c Trade & Finance

Landowners in England will be paid to remove young ash trees and replace them with other species to help slow the spread of the disease killing them, the environment secretary said on Tuesday.

Paterson said: “We know we can’t stop Chalara fraxinea infecting our ash trees, so we have to throw our resources into managing it and slowing the spread. A key part of that strategy will be identifying those trees which have a natural resistance to the disease so that we can restock our woodlands in the future.”

The amount the government will spend on replacing young trees will depend on demand, said a spokeswoman. Landowners will be paid to remove recently planted ash from high priority areas – a band running from Cornwall and Devon and then north through Gloucester and up to the Midlands – and replace the trees with other species.


Nurseries infected with the deadly fungus set to wipe out Britain’s 80m ash trees have been removed from the official map of the outbreak the Guardian can reveal, after nursery owners complained that being identified might hurt their business.

Officials said permitting anonymity encourages nursery owners to come forward and report infections, but critics say concealing the identity of infected nurseries means the public and scientists trying to fight the epidemic do not have the full facts.


The crisis in Britain’s ash forests came as a shock to public and politicians. But is it a vision of the future for our woodlands? Stressed by climate change and vulnerable to pests and diseases crossing the English Channel the prospects seem grim.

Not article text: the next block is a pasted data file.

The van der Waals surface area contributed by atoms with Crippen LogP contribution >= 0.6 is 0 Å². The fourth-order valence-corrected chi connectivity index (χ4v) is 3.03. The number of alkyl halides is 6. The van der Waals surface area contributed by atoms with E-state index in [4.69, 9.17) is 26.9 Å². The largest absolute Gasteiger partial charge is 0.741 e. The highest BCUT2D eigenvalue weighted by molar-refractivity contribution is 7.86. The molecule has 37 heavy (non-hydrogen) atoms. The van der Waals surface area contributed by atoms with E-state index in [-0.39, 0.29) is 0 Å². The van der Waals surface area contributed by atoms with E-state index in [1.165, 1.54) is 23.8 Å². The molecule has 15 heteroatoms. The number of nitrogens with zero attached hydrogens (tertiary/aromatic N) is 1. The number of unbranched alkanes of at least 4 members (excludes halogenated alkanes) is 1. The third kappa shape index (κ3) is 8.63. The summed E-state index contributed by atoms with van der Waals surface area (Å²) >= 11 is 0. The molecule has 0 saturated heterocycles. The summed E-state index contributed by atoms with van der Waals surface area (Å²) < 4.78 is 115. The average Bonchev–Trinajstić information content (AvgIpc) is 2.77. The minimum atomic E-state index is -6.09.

In a special edition of Costing the Earth Tom Heap asks what our forests will look like in the future. Is there anything we can do to stem the flow of disease, can our native trees be made more resilient or should we consider planting a wider range of trees? Tom visits Lithuania where ash dieback disease first came to attention in Europe to find out how they’ve come to terms with new threats to their forests and meets the experts and enthusiasts with a fresh approach to protecting our forests.


Action against the deadly fungus threatening the UK’s ash trees was delayed by a lack of qualified plant pathologists, MPs were told on Tuesday. Government scientists being questioned by parliament’s environment committee also said border controls against the rising number of invasive plant pests were not working, while committee chair Anne McIntosh said it was “staggering” that the amount of imported firewood – a potential infection risk – was unknown.

The Forestry Commission recommended in July 2011 that ash trees should only be imported from areas free of the Chalara fraxinea fungus, but an import ban was only imposed in October 2012. At least 136 of the 291 infected sites now identified in the UK resulted from imported trees.

In November, Prof James Brown, president of the British Society of Plant Pathology, told the Guardian the job losses in plant science were “severe”. He said: “Britain is not producing graduates with the expertise needed to identify and control plant diseases in our farms and woodlands.”

a key measure put forward in the action plan – developing strains of ash trees that are naturally resistant to Chalara – would take 10 years or more to bear fruit.